By 2005 most phones were so-called 2.5G (GPRS/EDGE) and many had internal antennas. I had a clunky rudimentary smart phone at that point (don't even remember the brand) ... it had a web browser but it was so unusable (small, low resolution screen) that email was about the only thing you'd actually want to do with it. It took the rise of the iPhone and Android phones a few years later to make the mobile web

        • by Lennie ( 16154 )

          This is sparta... I mean slashdot. We don't read articles here. Are you new here ? ;-)

      • Re: Antennas (Score:5, Insightful)

        by tysonedwards ( 969693 ) on Thursday December 03, 2015 @11:15AM (#51049413)
        That is not what the tests were referring to in the article... Devices need a significantly higher signal to maintain a connection than the standards recommend, and some reference platforms for chipsets are closer in line with the standards, but themselves are *a little* high, others *a little* low. As such, OEMs are taking what is essentially a known good chipset, coupling it with an antenna design that is more insulated or otherwise inferior for some reason, at which point creating a less capable communications product - for some reason.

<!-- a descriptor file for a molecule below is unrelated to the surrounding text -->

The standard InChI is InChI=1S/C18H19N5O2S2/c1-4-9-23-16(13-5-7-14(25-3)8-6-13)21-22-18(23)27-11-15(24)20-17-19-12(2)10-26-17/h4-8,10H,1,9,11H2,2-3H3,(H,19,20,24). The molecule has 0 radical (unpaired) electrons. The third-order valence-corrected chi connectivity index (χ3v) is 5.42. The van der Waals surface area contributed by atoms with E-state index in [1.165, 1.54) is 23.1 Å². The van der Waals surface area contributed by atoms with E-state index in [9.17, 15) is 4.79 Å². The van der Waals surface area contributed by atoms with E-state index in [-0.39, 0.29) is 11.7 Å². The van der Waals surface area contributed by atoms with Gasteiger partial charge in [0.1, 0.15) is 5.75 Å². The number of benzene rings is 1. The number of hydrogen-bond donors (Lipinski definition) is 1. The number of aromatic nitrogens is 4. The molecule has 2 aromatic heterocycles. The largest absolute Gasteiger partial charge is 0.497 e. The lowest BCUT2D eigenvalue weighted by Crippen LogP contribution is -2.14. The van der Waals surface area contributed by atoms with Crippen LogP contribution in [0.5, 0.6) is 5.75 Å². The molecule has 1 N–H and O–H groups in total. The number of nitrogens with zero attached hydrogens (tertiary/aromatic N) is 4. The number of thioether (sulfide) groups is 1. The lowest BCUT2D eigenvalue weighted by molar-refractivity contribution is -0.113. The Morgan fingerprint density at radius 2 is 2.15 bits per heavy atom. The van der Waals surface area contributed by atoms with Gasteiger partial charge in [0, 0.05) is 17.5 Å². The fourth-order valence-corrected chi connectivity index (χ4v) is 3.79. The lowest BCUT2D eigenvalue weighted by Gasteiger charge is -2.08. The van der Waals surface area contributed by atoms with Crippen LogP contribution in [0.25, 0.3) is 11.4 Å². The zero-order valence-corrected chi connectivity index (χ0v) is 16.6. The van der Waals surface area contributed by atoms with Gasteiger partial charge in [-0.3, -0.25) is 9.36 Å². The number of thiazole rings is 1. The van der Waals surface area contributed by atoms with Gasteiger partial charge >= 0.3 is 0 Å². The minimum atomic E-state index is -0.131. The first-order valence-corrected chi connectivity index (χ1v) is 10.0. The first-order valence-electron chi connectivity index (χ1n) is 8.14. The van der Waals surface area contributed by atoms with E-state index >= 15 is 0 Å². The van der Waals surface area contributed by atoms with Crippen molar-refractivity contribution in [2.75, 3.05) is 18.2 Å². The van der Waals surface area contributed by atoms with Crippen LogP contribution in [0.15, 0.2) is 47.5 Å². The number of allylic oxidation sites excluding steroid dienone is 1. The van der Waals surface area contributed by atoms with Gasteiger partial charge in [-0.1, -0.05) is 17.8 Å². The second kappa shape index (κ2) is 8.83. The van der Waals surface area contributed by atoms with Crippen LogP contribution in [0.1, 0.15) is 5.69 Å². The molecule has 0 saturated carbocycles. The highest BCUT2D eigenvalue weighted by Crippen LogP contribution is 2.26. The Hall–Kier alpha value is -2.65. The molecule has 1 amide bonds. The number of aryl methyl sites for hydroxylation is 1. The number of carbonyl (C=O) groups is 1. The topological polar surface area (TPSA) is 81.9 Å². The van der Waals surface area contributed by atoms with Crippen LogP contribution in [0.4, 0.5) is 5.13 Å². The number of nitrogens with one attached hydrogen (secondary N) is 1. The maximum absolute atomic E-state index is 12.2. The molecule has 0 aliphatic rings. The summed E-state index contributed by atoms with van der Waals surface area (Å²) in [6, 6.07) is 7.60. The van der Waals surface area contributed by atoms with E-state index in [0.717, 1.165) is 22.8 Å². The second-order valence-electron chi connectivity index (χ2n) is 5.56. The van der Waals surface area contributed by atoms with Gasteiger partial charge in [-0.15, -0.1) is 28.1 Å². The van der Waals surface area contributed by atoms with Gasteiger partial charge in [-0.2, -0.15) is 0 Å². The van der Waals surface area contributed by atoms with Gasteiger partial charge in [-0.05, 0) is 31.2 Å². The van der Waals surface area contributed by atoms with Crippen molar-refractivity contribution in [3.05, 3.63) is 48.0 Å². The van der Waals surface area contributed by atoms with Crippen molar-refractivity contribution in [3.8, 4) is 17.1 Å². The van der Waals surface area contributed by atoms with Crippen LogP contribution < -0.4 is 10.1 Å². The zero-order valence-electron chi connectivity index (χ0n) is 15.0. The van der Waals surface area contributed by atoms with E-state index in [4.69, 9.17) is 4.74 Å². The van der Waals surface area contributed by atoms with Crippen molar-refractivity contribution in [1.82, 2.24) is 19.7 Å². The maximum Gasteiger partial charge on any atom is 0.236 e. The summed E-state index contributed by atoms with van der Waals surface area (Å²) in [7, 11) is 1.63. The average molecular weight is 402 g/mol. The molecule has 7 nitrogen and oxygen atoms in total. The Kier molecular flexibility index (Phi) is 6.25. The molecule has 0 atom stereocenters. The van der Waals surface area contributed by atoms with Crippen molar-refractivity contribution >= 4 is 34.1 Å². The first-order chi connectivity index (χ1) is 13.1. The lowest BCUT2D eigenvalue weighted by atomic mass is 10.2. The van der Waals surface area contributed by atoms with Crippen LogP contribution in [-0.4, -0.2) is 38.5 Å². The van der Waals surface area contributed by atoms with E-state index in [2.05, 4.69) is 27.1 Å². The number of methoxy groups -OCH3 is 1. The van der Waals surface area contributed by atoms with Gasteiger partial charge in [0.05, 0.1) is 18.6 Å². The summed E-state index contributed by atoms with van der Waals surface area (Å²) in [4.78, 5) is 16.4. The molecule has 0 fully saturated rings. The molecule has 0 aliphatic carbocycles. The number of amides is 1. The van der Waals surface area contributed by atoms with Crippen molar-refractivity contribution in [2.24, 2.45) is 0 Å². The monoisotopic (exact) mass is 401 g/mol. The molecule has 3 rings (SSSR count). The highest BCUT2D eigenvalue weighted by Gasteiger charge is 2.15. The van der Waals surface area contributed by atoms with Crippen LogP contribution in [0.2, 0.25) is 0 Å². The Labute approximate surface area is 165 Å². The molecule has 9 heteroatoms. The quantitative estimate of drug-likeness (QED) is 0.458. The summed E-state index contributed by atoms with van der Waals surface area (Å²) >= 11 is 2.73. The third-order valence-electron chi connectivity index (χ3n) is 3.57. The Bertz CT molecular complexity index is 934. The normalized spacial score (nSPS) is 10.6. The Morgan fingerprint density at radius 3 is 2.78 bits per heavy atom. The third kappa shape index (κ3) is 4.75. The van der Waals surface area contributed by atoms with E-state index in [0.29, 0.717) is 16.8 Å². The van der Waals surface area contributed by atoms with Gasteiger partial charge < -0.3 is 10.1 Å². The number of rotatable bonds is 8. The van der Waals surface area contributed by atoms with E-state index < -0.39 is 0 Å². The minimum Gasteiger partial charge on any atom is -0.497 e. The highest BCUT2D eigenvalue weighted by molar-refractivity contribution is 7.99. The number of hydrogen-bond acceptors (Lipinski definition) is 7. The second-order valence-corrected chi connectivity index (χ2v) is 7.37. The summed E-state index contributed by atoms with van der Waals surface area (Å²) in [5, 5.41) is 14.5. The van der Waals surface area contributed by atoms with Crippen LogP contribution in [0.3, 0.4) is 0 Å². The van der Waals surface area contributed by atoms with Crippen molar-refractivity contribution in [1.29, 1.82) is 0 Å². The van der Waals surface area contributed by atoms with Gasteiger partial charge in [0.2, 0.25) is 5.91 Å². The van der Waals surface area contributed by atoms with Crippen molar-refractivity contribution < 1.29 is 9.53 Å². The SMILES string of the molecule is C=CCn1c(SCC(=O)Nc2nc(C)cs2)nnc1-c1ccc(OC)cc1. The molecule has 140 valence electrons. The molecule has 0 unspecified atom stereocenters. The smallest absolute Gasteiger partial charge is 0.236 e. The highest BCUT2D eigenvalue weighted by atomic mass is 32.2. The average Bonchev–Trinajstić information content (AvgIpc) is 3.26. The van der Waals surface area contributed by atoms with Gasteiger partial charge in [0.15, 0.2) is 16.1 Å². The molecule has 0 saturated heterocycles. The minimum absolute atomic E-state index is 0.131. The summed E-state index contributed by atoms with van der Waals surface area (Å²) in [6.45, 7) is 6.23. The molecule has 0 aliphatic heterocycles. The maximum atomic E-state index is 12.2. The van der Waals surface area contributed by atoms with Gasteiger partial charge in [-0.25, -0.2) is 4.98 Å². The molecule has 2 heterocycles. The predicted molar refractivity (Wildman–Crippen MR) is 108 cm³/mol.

With regards to devices like the 3 Google Fi phones dropping calls when they don't on other providers... Perhaps it's more a byproduct of the additional overhead of routing voice calls as data to account for the 2 cellular carriers or wifi hand-off that can take place, treating the call as VoIP between the handset and the server as compared to legacy deployments that did not have the added complexity or potential points of failure?